During his more than seven decades on this planet, he spent most of his time as a farmer and a carpenter. He loved animals and became attached to many of them over the years. There was a gander named Jeremiah that would run around the fields honking at the cows to announce the birth of a calf (and the cows would listen and follow him back to see the new addition to the farm). He had a dog named Bo who would start off riding in the bed of the pickup. Then, Bo would climb up onto the toolbox, next he climbed to the top of the cab and finally he would slide down the windshield onto the hood of the truck where he became the world’s largest hood ornament. There was another Bo, this one a duck, who loved to follow Dad around the farm. From the time he was a boy, Dad raised rabbits. We still have a rabbit pin that he made as a young boy. There was one bunch of rabbits that Dad sold twice, many months apart, received the money, but the buyer never picked them up. He finally sold them a third and final time. Dad also raised cows, donkeys, a pony, goats, chickens, pigeons, guineas, peacocks and even emus.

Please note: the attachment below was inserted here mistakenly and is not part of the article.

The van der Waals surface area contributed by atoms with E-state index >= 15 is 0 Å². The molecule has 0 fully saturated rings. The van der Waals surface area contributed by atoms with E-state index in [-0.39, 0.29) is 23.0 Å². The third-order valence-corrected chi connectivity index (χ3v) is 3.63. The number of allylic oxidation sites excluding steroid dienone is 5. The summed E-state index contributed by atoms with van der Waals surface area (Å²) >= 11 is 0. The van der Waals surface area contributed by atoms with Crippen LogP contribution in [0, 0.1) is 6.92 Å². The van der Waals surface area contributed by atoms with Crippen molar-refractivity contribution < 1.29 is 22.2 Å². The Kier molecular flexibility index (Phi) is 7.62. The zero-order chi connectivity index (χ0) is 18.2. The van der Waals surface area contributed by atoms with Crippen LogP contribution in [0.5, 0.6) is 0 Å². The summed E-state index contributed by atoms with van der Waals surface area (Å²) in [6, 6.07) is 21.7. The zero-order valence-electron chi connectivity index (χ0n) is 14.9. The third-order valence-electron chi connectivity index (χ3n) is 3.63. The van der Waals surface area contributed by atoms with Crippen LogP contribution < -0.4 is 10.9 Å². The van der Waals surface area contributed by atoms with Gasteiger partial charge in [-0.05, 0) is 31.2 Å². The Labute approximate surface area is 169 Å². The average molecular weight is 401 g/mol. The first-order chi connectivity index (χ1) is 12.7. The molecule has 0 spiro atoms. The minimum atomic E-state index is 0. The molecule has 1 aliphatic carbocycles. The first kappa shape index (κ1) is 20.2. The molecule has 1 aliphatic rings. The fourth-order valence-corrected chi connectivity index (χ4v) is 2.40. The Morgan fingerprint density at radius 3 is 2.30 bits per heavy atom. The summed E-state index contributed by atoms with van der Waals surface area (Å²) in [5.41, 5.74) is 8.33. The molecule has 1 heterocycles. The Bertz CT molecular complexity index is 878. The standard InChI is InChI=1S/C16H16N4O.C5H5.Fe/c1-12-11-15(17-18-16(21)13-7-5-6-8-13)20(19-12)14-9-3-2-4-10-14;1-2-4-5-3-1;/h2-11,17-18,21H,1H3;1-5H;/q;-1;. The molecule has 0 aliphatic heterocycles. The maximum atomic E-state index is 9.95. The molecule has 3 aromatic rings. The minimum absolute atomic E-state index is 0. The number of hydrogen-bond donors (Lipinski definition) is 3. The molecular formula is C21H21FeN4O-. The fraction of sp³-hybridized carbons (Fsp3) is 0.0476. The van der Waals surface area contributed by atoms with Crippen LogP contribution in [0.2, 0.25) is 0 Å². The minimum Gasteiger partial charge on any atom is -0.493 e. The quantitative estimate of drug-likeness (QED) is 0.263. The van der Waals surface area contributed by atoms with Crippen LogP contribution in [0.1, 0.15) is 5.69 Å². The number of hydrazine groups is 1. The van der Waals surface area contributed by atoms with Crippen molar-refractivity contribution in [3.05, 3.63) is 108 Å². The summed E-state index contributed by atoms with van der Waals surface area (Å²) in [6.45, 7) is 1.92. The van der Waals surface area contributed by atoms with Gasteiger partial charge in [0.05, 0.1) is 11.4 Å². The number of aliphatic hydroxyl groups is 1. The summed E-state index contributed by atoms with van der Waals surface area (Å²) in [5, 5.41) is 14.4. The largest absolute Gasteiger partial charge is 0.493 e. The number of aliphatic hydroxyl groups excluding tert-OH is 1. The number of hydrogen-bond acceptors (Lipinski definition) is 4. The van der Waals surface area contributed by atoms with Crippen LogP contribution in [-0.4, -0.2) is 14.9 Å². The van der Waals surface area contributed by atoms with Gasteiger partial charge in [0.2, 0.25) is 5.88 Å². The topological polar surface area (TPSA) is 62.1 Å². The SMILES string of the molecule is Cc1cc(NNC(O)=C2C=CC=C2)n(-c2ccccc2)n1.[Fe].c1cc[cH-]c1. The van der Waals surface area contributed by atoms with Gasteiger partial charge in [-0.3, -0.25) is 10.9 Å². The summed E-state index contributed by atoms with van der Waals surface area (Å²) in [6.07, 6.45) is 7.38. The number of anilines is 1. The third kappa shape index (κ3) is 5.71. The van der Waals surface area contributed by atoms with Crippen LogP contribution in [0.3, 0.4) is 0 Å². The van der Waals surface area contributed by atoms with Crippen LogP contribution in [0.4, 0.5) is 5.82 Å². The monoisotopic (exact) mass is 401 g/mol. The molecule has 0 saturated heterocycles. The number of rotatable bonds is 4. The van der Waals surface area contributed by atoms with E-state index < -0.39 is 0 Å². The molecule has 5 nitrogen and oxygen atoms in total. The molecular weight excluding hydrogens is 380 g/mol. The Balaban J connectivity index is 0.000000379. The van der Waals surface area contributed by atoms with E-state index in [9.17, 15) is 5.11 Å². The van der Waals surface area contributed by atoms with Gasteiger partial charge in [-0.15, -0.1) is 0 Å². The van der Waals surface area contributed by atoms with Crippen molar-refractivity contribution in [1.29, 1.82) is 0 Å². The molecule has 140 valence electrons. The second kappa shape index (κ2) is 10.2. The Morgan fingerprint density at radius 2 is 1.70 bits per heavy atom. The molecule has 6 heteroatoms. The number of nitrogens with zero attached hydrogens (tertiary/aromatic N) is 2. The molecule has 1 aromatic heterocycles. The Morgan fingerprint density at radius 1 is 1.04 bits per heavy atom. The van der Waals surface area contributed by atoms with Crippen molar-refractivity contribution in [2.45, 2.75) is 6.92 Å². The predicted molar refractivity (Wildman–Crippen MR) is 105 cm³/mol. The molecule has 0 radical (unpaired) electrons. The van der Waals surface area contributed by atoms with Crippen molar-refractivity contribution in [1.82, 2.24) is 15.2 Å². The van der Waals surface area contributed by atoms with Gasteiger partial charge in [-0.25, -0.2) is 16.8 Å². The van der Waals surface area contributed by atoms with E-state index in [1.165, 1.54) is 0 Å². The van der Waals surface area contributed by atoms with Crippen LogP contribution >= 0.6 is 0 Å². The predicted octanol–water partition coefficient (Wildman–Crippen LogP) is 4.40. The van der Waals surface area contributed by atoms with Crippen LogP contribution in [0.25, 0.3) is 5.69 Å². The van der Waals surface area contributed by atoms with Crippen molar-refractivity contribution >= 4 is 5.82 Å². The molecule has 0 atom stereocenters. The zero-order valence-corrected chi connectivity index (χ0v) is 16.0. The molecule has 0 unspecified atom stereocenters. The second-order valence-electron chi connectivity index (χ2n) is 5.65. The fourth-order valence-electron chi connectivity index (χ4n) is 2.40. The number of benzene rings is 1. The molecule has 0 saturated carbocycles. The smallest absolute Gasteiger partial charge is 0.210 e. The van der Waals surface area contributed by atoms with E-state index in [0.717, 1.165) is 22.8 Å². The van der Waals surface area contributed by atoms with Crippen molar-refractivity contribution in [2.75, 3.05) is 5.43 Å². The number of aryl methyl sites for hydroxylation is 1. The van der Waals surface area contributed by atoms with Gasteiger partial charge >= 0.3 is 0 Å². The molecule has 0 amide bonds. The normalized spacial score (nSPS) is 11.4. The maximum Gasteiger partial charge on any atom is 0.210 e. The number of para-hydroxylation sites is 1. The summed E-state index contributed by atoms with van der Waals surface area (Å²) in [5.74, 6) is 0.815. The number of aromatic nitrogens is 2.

Dad’s mother introduced him to his bride-to-be. Barbara Ann Rooks was the third of six children born to Saint Elmo Rooks, Sr. and Mamie Ruth Wilson Rooks on the Patterson Place in Stapleton, Georgia on November 10, 1937. Mom was working with Dad’s mother, Sarah, at Lillie Tulip in Augusta. Mom was the country girl and Dad the city boy (well, if you can call Hephzibah a city). I heard once that mom initially thought he was a little too wild for her conservative taste; somewhat of a James Dean. Eventually, though, she tamed him enough to turn him into a respectable father, but not before a little drag racing and other adventures. Being a little short on cash, they crossed the river and married in Edgefield, South Carolina on January 5, 1963. I recently found out that they waited a full three months before telling anyone – Mom wore her wedding band on a necklace, hidden from view. Although he often wore a tough exterior, he loved Mom as much as any human could ever love another.